Not sure how many people believed it would happen, but Stephen Strasburg has indeed agreed to sign with the Nationals.
While you’re contemplating how good he will be, here is a look at the numbers …
$15.1 million: The amount (not including incentives) the Nationals will pay Strasburg in his four-year contract. That’s about $5 million more than the previous record, as Mark Prior received $10.5 million in 2001.
11:58:43 p.m.: The time when the sides agreed to the deal, according to Nationals president Stan Kasten. The deadline was 12:01 a.m.
195: Number of strikeouts Strasburg compiled last season at San Diego State. They came in 109 innings, with a 1.32 ERA.
102: The number, in miles-per-hour, that Strasburg can throw his fastball. Also the number of losses the Nationals suffered in 2008.
103: The number of losses the Nats are on pace to compile in 2009. Can they get him in uniform fast enough?
2010: The year Bryce “The Chosen One” Harper goes No. 1 in the draft. Wondering if the Nats can afford both of these guys?
If you Twitter, and you can hit 102 mph on the radar gun, feel free to follow me at @Bharks.
Veteran utilityman Reid Brignac is in camp with the Astros on a minor league deal. The 31-year-old is close to being done as a major leaguer as he owns a career .219/.264/.309 triple-slash line across parts of nine seasons. In an effort to prolong his big league career, Brignac is now attempting to become a switch-hitter, MLB.com’s Brian McTaggart reports.
I’m going to try it out this year. It was something that I just thought long and hard about and I was like, ‘OK, I’m going to try and see how it goes.’ I used to switch-hit when I was younger off and on, nothing consistent. I could always handle the bat right-handed. I play golf right-handed, so I do a lot of things that way that feel natural.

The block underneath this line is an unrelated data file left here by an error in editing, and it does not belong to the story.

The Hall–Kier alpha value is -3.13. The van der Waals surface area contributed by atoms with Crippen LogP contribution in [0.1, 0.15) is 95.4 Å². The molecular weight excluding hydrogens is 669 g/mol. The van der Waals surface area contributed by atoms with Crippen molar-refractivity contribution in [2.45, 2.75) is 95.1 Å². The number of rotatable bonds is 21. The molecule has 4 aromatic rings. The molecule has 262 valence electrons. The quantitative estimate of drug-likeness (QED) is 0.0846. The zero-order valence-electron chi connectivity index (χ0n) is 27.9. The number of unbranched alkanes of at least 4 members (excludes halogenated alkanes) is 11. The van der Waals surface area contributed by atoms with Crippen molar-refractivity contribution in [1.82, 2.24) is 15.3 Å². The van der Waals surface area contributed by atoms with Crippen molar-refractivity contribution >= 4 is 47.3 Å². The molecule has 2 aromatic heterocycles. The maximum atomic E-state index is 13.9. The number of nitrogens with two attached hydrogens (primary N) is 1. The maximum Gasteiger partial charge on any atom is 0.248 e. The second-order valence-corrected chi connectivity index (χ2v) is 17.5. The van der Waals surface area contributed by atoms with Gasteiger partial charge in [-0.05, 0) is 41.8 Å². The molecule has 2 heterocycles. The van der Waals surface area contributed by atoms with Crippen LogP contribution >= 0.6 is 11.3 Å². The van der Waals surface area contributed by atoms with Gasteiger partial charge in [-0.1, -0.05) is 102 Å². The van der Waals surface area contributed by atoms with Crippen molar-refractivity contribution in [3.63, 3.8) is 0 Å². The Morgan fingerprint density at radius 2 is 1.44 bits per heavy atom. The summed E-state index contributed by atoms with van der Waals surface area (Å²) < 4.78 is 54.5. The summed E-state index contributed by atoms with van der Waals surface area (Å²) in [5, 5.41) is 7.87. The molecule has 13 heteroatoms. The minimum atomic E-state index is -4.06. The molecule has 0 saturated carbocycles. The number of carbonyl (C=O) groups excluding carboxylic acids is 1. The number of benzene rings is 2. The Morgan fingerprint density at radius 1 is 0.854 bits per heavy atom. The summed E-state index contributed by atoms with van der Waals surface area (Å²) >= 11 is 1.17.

I just want to get to the point where I’m trying to stay in games, not get pinch-hit for, not starting games because a lefty is starting. … That could help me stay in the games longer. I’m trying to add a new element. I play multiple positions and now if I can switch hit and be consistent at it, then that can only help me.
As Brignac mentions, he’s also verstile. He’s a shortstop by trade, but has also logged plenty of innings at second base and third base, and has occasionally played corner outfield.
There aren’t any examples — at least that I can think of — where players began switch-hitting late in their careers and actually succeeding in the major leagues. As the saying goes, you can’t teach an old dog new tricks. But here’s hoping Brignac bucks the trend.
Angels shortstop Andrelton Simmons fell off the map a bit last year due to a combination of the Angels’ mediocrity, Simmons’ lack of offense, and a month-plus of missed action due to a torn ligament in his left thumb.
Simmons is still as good and as smart as ever on defense. That was on full display Monday when the Angels hosted the Padres for an afternoon spring exhibition.
With a runner on first base and nobody out in the top of the second inning, Carlos Asuaje grounded a 2-0 J.C. Ramirez fastball to right field. The runner, Hunter Renfroe, advanced to third base. Meanwhile, Asuaje wandered a little too far off the first base bag. Simmons cut off the throw to first base, spun around and fired to Luis Valbuena at first base. Valbuena swiped the tag on Asuaje for the first out of the inning.